1 99 Jorge LORENZO YAMAHA 42'49.836  
2 46 Valentino ROSSI DUCATI 42'54.234 4.398
3 19 Alvaro BAUTISTA HONDA 42'55.891 6.055
4 4 Andrea DOVIZIOSO YAMAHA 42'55.894 6.058
5 11 Ben SPIES YAMAHA 42'57.379 7.543
6 6 Stefan BRADL HONDA 43'03.108 13.272
7 69 Nicky HAYDEN DUCATI 43'30.743 40.907
8 56 Jonathan REA HONDA 43'32.998 43.162
9 14 Randy DE PUNIET ART 43'59.463 1'09.627
10 51 Michele PIRRO FTR 44'03.441 1'13.605
11 5 Colin EDWARDS SUTER 44'06.531 1'16.695
12 68 Yonny HERNANDEZ BQR 44'08.909 1'19.073
13 77 James ELLISON ART 44'09.244 1'19.408
14 9 Danilo PETRUCCI IODA-SUTER 43'22.121 1 lap
15 44 David SALOM BQR 43'43.915 1 lap
Not Classified
  41 Aleix ESPARGARO ART 37'26.098 4 laps
  35 Cal CRUTCHLOW YAMAHA 6'25.782 23 laps
  54 Mattia PASINI ART 1'44.540 26 laps
  8 Hector BARBERA DUCATI    
  26 Dani PEDROSA HONDA    
  17 Karel ABRAHAM DUCATI    

 

Round Number: 
13
2012
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Comments

It could have been such a great race. Add the extra drama of Ducati and Rossi being second plus the first podium for Alvaro (with SuperSic team) .... but I am very sorry for Dani. It seems there is a spell on him for motogp.
I remember Rossi many years ago saying that to be WC you need a lot of luck. Well apparently Pedrosa used it all up the lower classes....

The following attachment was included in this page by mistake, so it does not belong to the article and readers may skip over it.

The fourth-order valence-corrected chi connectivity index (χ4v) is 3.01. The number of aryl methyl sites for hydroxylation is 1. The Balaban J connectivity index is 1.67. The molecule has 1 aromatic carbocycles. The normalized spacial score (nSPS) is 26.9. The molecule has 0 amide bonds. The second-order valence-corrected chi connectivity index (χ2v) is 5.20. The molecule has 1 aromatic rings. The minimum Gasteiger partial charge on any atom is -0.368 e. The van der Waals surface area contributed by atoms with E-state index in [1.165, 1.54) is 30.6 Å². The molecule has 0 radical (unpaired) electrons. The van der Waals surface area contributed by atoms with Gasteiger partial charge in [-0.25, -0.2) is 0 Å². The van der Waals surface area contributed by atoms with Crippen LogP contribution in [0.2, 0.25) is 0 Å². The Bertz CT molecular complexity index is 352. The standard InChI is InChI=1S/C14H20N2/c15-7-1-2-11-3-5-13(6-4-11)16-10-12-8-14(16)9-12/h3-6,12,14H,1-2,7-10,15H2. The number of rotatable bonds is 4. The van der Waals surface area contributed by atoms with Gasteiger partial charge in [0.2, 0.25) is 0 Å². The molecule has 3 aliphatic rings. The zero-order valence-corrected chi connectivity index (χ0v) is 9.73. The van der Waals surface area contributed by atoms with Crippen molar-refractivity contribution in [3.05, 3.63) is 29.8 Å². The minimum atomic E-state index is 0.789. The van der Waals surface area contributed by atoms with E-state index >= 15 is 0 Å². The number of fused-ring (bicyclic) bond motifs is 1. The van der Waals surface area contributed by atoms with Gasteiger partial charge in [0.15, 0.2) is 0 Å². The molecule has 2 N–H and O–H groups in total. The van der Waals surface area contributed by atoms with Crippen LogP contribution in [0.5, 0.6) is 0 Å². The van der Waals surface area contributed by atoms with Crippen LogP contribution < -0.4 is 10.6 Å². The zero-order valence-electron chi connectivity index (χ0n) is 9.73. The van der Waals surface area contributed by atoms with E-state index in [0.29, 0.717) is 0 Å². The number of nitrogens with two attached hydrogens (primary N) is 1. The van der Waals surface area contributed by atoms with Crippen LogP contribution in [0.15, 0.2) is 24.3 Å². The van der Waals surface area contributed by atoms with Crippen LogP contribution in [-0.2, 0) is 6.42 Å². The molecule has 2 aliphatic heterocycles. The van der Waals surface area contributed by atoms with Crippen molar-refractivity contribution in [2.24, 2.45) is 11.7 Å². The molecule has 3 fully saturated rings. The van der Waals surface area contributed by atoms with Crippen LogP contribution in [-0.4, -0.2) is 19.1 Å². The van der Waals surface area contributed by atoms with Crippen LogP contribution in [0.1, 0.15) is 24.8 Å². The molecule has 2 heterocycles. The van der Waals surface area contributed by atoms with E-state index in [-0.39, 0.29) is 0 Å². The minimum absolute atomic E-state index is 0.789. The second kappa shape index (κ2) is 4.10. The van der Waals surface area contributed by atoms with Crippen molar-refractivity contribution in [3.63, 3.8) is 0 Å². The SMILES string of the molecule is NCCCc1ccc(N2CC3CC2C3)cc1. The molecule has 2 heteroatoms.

Side note Rea last name is missing in the results.

It looked like Simoncelli's ghost was somewhere over the grid messing things around, how it'll be in Sepang? Bautista on podium - great, Rossi on podium - great, rea 8th - cool, anyway rather boring race to forget with so many key players off the track but mostly because Misano after reverted direction isn't interesting at all. Fortunatelly Aragon, P.Island and Valencia are coming. There're tracks in MotoGP which breaks all the show even with grid full of Rossi type riders.

Somehwere Simo is smiling. As for it being boring? No action up front like last year, but i thought it was a good fun watching the fight midpack with Bautista earning 3rd. Reminiscent of last year with Dovi, Spies, and a San Carlo Honda mixing it up. Of course, the track direction the other way round would be better and even Rainey said they should change it back